I have three cats, two dogs, a bird, and a turtle. Please do not drop any more animals off at my house. As a writer, I engage in people and animal watching on a regular basis. Yesterday, and mid migraine, while watching my family interact with the four legged, furry animals it dawned on me that people are nothing more than animal relocation technicians. Now now, just think about this for a moment . . .
The cat is walking into the kitchen to grab some grub, along comes its owner and picks up the feline and carries it to the couch. After tolerating a few bouts of petting, the cat again starts for its dish. Midway there another human picks up the cat and takes it outside to bask in the sun. Moments later the starving, yet warm, animal gets to its bowl, this time it is plucked up by another person who proceeds to pet its head and make gushy baby sounds and patronize the cat as such, “whose a good kitty? Whose a good kitty? You’re a good kitty.” After several efforts to eat, the animal finally gets its food.
What occurred there? Three episodes of animal relocation, and because this was done at the hand of a person, that makes said person an animal relocation technician. Fell free to add that to future employment resumes. Your welcome 🙂
Now, I don’t know about you, but if I was an animal in constant location flux I would need some serious therapy. Imagine it: you’re just strolling along and there happens a slow grumbling in your tummy. In-N-Out sounds good, you think to yourself. So as you make way to fill the hunger void, some bigger being picks you up and drops you some place on the other end of town for their personal pleasure. Once that is done, you start back to your original destination, but in the drive thru another huge creature plucks you up and takes you clear across the county to bask in the warmth of the sun. Famished, and fit to kill, you again start for your food when out of nowhere a third celestial being coddles you to its chest and makes with babble talk and kisses your nose. Finally, you are free to find your food–now bitter and starving.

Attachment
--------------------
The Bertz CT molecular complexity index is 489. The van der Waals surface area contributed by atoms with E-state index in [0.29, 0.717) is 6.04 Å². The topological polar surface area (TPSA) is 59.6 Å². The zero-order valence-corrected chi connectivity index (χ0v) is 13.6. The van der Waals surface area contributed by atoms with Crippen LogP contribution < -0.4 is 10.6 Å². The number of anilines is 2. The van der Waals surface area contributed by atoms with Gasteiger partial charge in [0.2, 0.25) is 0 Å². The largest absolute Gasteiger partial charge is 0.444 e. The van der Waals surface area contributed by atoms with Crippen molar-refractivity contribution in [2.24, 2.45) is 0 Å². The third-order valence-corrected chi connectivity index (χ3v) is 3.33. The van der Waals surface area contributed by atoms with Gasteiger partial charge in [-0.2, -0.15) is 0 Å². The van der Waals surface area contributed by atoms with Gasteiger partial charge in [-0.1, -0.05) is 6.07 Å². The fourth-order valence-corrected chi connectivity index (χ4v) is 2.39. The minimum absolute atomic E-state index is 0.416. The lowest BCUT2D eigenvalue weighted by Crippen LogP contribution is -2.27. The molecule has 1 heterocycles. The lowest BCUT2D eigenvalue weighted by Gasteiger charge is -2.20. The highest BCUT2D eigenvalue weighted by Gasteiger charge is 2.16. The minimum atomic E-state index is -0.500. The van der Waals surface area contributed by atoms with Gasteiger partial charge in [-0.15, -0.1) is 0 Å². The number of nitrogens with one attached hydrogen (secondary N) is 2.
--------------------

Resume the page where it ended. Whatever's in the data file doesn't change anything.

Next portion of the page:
Transcripts: My cats therapy session #3 01/01/2014 Under the Willow Tree
Chino (golden Tortie, short-haired, feline): I don’t know, man. Its like everywhere I go somebody just plucks me up off the ground. Sometimes mid-leap. [sucks on some catnip] It’s freaky, man. Just freaky. Like I have places to be, butts to sniff, dirt to roll around in, naps. Oh man, the naps. I have an agenda, you know. Humans aren’t the only ones with dockets. I have a full day too. Then I’m walking to my perch under the sun and BAM-O! Next thing I know these animal relocation technicians (ART) are taking me clear across the yard to wave goodbye as the big ART is driving away. My paws don’t bend that way. [sobs] My paws don’t bend that way. My naps, my meals, their all interrupted and I find myself in places I didn’t need to be. Where the meow am I? Hungry. Sleepy. Lost. BAM-O, I’m in the bedroom. BAM-O, I’m by the pool. I don’t even like water. [full-blown sobs]. I don’t even like water.
So the next time you think to relocate your animal ask yourself this: What would my pet do?
Tania L Ramos, RN and Author on the Animal Relocation Technician Protection Program